The Hindenberg Disaster from Wikimedia Commons. Public domain.

The quest to implement hydrogen fueling continues

Scientists at Wake Forest University are using pencil, paper and super-connected computers to solve the problems presented by mobile storage of hydrogen to enable wider application for modes of transportation including cars.

If hydrogen is ever going to power the cars we drive, a better and safer means of carrying the colorless, volatile gas that ended the use of dirigibles and zeppelins with the explosion of The Hindenberg must be found.

Last August, Timo Thonhauser, an assistant professor of physics at the college in Winston-Salem NC, won a $426,572 grant from the National Science Foundation, a reward and acknowledgment of excellence in teaching and scholarship, according to a post by Reid Creager in The Charlotte Observer.

Thonhauser has been working with two graduate assistants since September to study methods of storing hydrogen in a lightweight, compact form for use in transportation.

Hydrogen is already used as a fuel for certain industrial practices and rocket propulsion using high-pressure tanks, cold storage as well as chemicals that release the gas when heated. The applications include providing energy to supplement intermittent sources of power like wind generators. The research might even have implications for powering of light rail systems.

It is easy to store hydrogen in underground tanks since the weight of the container doesn’t matter – that equation changes radically in an automobile.

“The idea is to change the cars of the future where we don’t have to worry about safety concerns,” Thonhauser said. “A gas tank can be very heavy if I just bury it in the ground, it doesn’t matter how heavy it is, but if you want to take the same gas tank and put it in the trunk of a car, it very much matters how heavy it is.”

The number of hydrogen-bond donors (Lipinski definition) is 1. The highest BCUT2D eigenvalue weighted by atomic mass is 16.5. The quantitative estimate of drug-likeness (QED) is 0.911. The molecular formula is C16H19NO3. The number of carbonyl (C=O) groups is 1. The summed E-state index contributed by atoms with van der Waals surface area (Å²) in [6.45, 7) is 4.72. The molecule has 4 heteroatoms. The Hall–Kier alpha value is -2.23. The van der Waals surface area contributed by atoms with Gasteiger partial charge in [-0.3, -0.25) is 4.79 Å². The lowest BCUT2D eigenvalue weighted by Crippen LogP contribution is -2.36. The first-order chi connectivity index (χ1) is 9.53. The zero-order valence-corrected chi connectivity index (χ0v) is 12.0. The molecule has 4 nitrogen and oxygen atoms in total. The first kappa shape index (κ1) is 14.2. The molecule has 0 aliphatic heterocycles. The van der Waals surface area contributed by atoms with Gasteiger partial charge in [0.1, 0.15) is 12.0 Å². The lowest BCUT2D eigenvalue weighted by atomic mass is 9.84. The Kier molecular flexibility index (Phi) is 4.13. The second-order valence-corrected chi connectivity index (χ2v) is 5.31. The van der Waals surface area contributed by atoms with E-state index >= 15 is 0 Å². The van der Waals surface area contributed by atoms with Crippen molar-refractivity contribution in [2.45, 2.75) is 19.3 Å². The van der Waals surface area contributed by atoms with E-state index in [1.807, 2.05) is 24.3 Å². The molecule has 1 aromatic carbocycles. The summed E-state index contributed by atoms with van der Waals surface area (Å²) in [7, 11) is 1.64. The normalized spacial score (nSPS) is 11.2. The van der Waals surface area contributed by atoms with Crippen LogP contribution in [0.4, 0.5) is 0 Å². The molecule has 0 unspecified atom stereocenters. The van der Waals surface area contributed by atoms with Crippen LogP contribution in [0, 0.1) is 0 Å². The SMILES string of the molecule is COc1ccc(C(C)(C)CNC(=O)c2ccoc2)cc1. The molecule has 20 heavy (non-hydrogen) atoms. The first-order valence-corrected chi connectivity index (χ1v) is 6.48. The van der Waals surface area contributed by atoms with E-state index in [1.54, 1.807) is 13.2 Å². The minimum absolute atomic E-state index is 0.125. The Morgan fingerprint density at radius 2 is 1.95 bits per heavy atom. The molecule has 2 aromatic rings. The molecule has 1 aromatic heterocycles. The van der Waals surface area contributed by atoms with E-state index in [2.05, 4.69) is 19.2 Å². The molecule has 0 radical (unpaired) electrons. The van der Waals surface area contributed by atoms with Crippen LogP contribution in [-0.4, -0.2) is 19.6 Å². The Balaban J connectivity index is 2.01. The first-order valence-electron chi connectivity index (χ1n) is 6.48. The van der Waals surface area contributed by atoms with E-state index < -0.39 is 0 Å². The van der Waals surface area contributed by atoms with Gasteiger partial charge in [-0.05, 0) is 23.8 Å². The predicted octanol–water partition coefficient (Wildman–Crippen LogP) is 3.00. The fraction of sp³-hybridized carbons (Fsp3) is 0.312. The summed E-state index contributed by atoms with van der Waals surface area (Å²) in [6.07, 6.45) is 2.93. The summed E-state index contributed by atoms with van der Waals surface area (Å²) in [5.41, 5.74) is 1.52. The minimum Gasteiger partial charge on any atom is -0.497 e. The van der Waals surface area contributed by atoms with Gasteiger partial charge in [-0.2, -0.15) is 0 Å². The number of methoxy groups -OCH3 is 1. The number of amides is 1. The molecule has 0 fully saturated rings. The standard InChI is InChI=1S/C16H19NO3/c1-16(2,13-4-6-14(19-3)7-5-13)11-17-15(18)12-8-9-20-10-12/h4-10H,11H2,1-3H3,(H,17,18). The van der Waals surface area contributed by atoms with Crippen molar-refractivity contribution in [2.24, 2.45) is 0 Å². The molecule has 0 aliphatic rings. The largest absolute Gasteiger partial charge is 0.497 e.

The professor is researching the optimal ways hydrogen could be used as a fuel in cars, trucks and possibly even airplanes, where weight is the nemesis of efficiency.

However, the way Thonhauser and his team are approaching the work is surprising in two different ways.

First, their work is not done with labs and physical models, but with pencil and paper plus a whole lot of computer time.

“I’m a theoretical condensed matter physicist,” Thonhauser told Creager. “We ask computers to solve the laws of quantum mechanics for us and apply them to the materials of interest.”

The team works on a Wake Forest computer “that connects roughly 1,300 computers at the same time that we ask to do our calculations. They might take months to finish a simple calculation,” he said.

Such is the science of quantum mechanics.

Second, the principles involved in the research seem to defy the laws of physics at the layman’s level.

When you have a vase, you can put a quantifiable amount of water into that vessel. If you then add a quantity of gravel, the volume of the rock is subtracted from the amount of water that will fit in the vase with it.

Similarly, when you have a container for gas like hydrogen, it will hold a quantifiable amount at a given temperature and pressure. However, when you fill this same container with certain chemical compounds, it will then hold more hydrogen that it could when empty.

These chemical compounds possess the ability to absorb the hydrogen gas in a more condensed state than otherwise possible.

Kind of bends your mind, does it not?

It is even more amazing that the properties of these various compounds can be calculated through some sort of computer-based, mathematical molecular modeling.

The team is researching the viability of using magnesium borohydride; ammonia borane or special alkanes (a saturated hydrocarbon) to provide a safe, efficient means of storing hydrogen.

“In other words, you can actually think of water as a hydrogen storage material, because it has oxygen and hydrogen,” he added. “In some senses, there’s a lot of hydrogen in there. The only problem is it’s terribly difficult to get out.”